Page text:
Posted by David Kalat on February 2, 2013
There are certain names that have gone in history as legends of animation: Walt Disney, of course, Max Fleischer, Winsor McKay, Tex Avery, Chuck Jones, John Hubley… but amongst their ranks there is an artist whose visionary talents graced some of the most important, influential, and beloved classics of animation but whose name did not pass on to posterity. A man who personally crafted some of the most memorable and beautiful moments of some of the most critically acclaimed animated features, while also being responsible foe some of the nuttiest moments of cartoon comedy. His creations are thrilling, hilarious, sexy, and beautiful–sometimes all at once.
This, then, is a tribute to the secret genius of Preston Blair.
Whozzat? you say? Well, gather round, and hear my tale.
From my perspective, it starts in the mid-1970s. This is an absurd place to start the story—Blair did his most significant work in the 1940s—but this is the story of an unsung hero, and it was in the 1970s that I discovered his work and learned his name.
I was just a snot-nosed kid at the time, but I was a cartoon fan and an aspiring animator myself. I had a Super-8 camera with a cable-release trigger to shoot single frames, and I had been experimenting with stop-motion using various action figures as my characters. My mother had taken me to the craft store to shop for supplies for my handmade film projects, and it was at one of these stores that I discovered these books:
I had no way of knowing that these were reprints of essential textbooks on the art of animation, first published in 1948 and sought out by cartoonists to this very day. But they were cheap, and chock full of useful tips and tidbits, so I was sold.
At first, my attention gravitated to the technical instructions—the secrets of how the camera is oriented to the art, how the art is lit, how everything fits together logistically. I couldn’t actually act on any of these instructions—they presupposed an infrastructure of resources and equipment that 8 year-olds couldn’t just conjure up with allowance money.
But being a kid, I didn’t actually grasp this essential fact, and continued to study the book as if by sheer force of will I could transform myself into a cartoon mogul.
It itched at me that the book contained such detailed drawings of scenes from Fantasia. It felt wrong. I figured the author was just ripping off famous scenes from huge movies just for illustrative purposes—I was a stupid little kid but one thing I understood was that the Disney company was a heavily controlled brand-aware corporation that wasn’t going to let its art leak out the back door in books that you could buy for $2 at a craft store.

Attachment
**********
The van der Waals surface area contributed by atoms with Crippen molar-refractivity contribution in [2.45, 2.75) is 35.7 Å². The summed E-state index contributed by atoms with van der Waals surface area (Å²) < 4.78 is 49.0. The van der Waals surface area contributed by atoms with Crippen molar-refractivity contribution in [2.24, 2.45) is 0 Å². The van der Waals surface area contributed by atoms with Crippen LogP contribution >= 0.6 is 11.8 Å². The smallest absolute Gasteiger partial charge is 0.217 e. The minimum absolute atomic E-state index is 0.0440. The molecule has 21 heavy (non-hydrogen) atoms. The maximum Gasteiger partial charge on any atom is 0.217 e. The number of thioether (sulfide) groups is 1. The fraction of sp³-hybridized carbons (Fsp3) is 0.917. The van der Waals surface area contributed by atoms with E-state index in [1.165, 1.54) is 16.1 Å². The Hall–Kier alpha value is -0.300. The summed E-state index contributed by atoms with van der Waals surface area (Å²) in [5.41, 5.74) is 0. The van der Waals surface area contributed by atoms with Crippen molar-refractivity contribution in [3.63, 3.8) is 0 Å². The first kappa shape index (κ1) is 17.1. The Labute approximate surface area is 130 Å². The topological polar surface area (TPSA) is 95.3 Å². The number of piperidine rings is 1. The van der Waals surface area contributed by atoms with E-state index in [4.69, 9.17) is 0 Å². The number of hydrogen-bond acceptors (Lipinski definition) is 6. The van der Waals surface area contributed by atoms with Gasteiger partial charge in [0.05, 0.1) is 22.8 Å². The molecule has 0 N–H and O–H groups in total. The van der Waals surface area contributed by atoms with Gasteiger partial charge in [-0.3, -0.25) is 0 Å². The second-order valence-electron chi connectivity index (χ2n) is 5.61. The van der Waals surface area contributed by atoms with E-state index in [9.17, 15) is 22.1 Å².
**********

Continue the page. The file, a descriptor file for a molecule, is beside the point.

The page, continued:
But then I was watching cartoons on TBS after school one day and saw the Tex Avery short Red Hot Riding Hood. And things snapped into razor-sharp focus. Because, I’m not ashamed to admit, that cartoon lady is one sexy babe, and watching her undulate in the movie I had a sense of déjà vu—but unlike déjà vu, this wasn’t some vague intangible sensation. I knew exactly where I’d seen this woman before.
I raced over to the bookshelf and pulled these books out—where sure enough, there was Red Hot, her dance dissected across several pages. This was no rip-off. This was undeniably the same artwork—one moved on the TV, the other was in a book in my hands, but they were the same thing.
The guy who wrote this book made that movie.
Except, the movie said it was made by Tex Avery. I was enough of a cartoon fan to have registered that name, and knew what it signaled.
If I had the imdb back then, I could have just looked Preston Blair’s bio up and seen that he had started with Disney in his youth, briefly worked with Walter Lantz, then returned to Disney in 1940 in time to animate the Sorceror’s Apprentice and Dance of the Hours sequences for Fantasia. He worked on Pinnochio and Bambi as well, before joining Tex Avery at MGM where he animated Red Hot’s various appearances, as well as most of Tex’s most outré, over-the-top works of absurdism: Lucky Ducky, Screwball Squirrel, Shooting of Dan McGoo, Who Killed Who? In the 1960s, he was animating The Flintstones.
I didn’t have a way to look any of that history up, but I could suss it out in general terms by studying his books. He had written them in 1948, like some animation Prometheus, sharing the secret of fire with us lowly mortals.
So why is he still such a buried treasure? He lived until 1995—well into the renaissance of animation that blossomed as new generations of fans like me grew up and starting taking their passions seriously as worthy academic pursuits. We’re talking about a guy whose artwork was essential to the success of some of Disney’s most iconic and beautiful classics and some of Tex Avery’s most insane works of lunacy, and one of the most enduring mainstays of Hanna-Barbera’s television legacy. Let me say that again: he was a key player in Disney, Tex Avery, and Hanna-Barbera’s landmark works, and he literally wrote the book on cartoons, and yet he never really found any meaningful fame.
He went to work, did his job, and went home. And for that, I revere him.
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